- Rigid piping systems may not be braced to dissimilar parts of the building or to dissimilar building systems which may respond differently during an earthquake.
B. Duct Systems
- Brace all ducts with a cross sectional area of 6 square feet or larger.
Exception: No bracing is required if the duct is suspended by hangers 12 inches or less in length as measured from the top of the duct to the supporting structure. Hangers must be positively attached to the duct within two inches of the top of the duct.
- Groups of ducts may be combined in a larger frame. The brace is sized on the combination of the duct weight. A minimum of two sides of each duct must be attached to the frame.
- Under certain conditions, walls that have ducts running through them may replace a transverse brace.
Due to insurance premium incentives, some owners of commercial facilities are requiring seismic bracing equal to or exceeding code requirements even though local jurisdictions might not impose or enforce bracing requirements. Examples are certain high technology manufacturing facilities in the semi-conductor industry and insurance companies whose mandate for office facilities is to remain operational after a seismic event.
How It Happens
The three model codes contain earthquake design requirements which address seismic bracing of piping and duct systems. To the extent that those requirements are adopted and enforced by local jurisdictions will determine if and to what extent seismic bracing for those systems is required. It is the responsibility of the building designer to determine what provisions for earthquake protection will be incorporated into the building design. These requirements can generally be found in the project general conditions, the structural specifications and on structural plans. Seldom, however, do the structural engineers include specific requirements or details for the seismic bracing of non-structural components such as piping, ductwork, or HVAC equipment.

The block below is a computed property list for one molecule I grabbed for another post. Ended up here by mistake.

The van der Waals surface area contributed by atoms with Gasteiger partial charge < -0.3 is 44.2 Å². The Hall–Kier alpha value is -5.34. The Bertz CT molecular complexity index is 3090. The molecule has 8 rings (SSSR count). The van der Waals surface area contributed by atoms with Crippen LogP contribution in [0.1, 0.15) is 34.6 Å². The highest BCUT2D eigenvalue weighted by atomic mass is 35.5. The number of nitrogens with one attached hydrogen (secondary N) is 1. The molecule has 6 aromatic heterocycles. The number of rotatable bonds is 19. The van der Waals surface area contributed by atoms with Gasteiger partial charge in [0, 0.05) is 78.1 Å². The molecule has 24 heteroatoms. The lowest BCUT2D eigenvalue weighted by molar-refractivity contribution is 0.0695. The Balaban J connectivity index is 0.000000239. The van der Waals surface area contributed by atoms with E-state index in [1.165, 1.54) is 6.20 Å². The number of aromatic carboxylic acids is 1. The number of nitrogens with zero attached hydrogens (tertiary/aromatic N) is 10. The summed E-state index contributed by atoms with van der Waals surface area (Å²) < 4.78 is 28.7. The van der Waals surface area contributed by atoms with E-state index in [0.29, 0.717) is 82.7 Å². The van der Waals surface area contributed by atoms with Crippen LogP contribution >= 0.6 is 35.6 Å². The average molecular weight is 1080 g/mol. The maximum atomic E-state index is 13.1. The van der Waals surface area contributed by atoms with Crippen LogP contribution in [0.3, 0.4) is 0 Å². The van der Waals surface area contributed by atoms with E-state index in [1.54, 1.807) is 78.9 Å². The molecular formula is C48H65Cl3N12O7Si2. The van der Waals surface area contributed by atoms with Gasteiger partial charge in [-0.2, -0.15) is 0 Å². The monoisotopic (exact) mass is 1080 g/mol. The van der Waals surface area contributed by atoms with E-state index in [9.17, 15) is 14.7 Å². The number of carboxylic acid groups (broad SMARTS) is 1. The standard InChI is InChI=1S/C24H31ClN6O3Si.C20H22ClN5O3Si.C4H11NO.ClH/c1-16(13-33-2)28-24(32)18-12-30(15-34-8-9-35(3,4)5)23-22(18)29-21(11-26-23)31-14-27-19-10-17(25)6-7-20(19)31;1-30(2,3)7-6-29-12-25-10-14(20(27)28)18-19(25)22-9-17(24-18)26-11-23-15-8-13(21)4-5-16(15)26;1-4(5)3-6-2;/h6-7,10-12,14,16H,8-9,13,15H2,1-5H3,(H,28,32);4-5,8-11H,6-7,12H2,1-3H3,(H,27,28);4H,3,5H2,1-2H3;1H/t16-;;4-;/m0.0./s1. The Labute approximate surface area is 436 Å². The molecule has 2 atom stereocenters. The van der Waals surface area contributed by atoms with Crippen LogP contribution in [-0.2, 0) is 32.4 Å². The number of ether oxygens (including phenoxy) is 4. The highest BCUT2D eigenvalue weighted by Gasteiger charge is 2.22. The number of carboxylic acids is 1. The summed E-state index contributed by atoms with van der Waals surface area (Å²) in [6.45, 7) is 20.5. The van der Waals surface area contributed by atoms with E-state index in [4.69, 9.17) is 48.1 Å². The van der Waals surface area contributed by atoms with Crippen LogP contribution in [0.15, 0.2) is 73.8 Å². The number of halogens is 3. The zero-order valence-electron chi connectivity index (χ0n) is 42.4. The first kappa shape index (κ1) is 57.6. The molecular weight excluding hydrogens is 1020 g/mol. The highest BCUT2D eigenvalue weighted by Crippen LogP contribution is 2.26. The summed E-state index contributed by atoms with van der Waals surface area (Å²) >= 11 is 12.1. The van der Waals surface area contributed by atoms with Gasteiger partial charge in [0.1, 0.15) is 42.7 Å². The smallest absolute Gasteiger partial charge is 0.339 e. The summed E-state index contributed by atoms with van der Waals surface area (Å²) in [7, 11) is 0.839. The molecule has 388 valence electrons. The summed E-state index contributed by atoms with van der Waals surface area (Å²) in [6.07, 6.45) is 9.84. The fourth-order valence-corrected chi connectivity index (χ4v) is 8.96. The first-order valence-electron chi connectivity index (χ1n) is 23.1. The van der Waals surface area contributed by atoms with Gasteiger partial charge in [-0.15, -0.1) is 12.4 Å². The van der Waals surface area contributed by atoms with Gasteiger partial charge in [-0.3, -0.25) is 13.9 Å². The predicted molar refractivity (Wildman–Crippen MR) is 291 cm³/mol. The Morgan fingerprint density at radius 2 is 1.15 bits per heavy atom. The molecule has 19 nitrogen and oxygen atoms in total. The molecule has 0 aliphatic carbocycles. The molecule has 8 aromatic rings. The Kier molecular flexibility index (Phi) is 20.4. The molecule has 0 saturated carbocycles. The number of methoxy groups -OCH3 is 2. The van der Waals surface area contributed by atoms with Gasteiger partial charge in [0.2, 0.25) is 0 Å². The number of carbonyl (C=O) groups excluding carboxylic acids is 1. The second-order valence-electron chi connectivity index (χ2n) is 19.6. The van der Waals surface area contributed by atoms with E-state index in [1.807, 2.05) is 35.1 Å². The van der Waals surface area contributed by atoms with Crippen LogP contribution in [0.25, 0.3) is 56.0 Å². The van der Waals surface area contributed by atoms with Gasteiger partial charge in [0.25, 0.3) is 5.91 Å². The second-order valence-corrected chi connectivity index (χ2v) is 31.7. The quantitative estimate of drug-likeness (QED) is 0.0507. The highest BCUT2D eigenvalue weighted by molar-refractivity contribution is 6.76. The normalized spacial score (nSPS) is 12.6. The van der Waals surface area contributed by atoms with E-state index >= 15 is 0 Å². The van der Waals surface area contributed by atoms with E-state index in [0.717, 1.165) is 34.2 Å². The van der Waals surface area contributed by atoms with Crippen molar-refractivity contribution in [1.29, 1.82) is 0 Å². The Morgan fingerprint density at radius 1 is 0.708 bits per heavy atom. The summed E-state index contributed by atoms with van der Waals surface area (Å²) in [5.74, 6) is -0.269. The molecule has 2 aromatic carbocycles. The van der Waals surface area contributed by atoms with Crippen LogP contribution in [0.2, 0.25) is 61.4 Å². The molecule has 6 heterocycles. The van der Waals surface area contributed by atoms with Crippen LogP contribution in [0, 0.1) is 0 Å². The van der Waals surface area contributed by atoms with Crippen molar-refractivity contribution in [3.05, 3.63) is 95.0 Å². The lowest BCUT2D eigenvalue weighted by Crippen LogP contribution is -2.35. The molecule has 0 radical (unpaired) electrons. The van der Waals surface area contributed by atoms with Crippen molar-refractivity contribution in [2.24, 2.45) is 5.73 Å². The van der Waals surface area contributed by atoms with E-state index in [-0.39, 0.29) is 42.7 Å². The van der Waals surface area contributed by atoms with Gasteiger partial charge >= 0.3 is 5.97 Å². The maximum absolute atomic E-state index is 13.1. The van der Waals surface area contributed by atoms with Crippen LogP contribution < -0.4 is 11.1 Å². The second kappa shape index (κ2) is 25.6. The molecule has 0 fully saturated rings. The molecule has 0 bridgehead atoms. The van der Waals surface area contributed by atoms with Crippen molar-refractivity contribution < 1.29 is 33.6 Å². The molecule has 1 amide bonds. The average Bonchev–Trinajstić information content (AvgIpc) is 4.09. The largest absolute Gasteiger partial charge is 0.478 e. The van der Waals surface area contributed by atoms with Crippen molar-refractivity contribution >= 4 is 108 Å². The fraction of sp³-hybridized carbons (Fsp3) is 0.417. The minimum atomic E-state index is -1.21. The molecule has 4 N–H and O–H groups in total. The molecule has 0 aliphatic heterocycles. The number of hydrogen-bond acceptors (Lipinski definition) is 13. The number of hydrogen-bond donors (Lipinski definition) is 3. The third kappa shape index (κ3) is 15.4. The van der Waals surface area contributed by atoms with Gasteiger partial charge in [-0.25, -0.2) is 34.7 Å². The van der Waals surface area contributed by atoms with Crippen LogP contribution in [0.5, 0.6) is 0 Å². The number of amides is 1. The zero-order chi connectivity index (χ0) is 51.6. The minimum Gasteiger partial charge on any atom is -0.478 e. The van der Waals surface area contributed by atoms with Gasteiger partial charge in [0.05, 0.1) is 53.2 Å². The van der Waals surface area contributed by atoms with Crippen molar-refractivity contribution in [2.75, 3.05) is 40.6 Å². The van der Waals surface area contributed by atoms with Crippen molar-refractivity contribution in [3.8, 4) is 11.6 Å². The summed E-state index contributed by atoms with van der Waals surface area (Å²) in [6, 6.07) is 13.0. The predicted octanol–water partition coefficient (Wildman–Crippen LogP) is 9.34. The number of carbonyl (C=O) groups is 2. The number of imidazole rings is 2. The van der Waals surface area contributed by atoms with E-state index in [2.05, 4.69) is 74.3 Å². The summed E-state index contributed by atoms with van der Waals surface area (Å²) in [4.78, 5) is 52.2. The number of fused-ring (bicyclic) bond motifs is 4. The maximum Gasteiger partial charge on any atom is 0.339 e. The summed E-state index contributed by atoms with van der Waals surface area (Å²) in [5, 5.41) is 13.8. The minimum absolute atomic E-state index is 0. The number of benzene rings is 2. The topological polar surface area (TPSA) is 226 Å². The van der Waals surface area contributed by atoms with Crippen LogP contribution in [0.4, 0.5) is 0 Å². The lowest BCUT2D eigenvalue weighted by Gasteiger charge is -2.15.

Mechanical/HVAC designers are generally not equipped to provide specific design and detail requirements for the seismic bracing of HVAC systems. The mechanical designer may indicate the use of one or more of the industry guidelines addressing the subject. Or, as is often the case, the choice is left up to the installing contractor. In some instances, when the developer of the guideline also markets the structural elements, they may provide design and application assistance to contractors along with material takeoff and pricing. Other guidelines which are based on nonproprietary products require that the contractor properly apply the information in the guidelines and generate their own material takeoff and pricing. It should be noted that while the structural members and attachment components are similar in the available industry guidelines, the components are not interchangeable between guidelines unless product equivalence is demonstrated to and approved by the jurisdictional authority. In any case, both the engineer and contractor should confirm prior to bidding and construction which industry application guidelines are acceptable to the owner and to the authority having jurisdiction.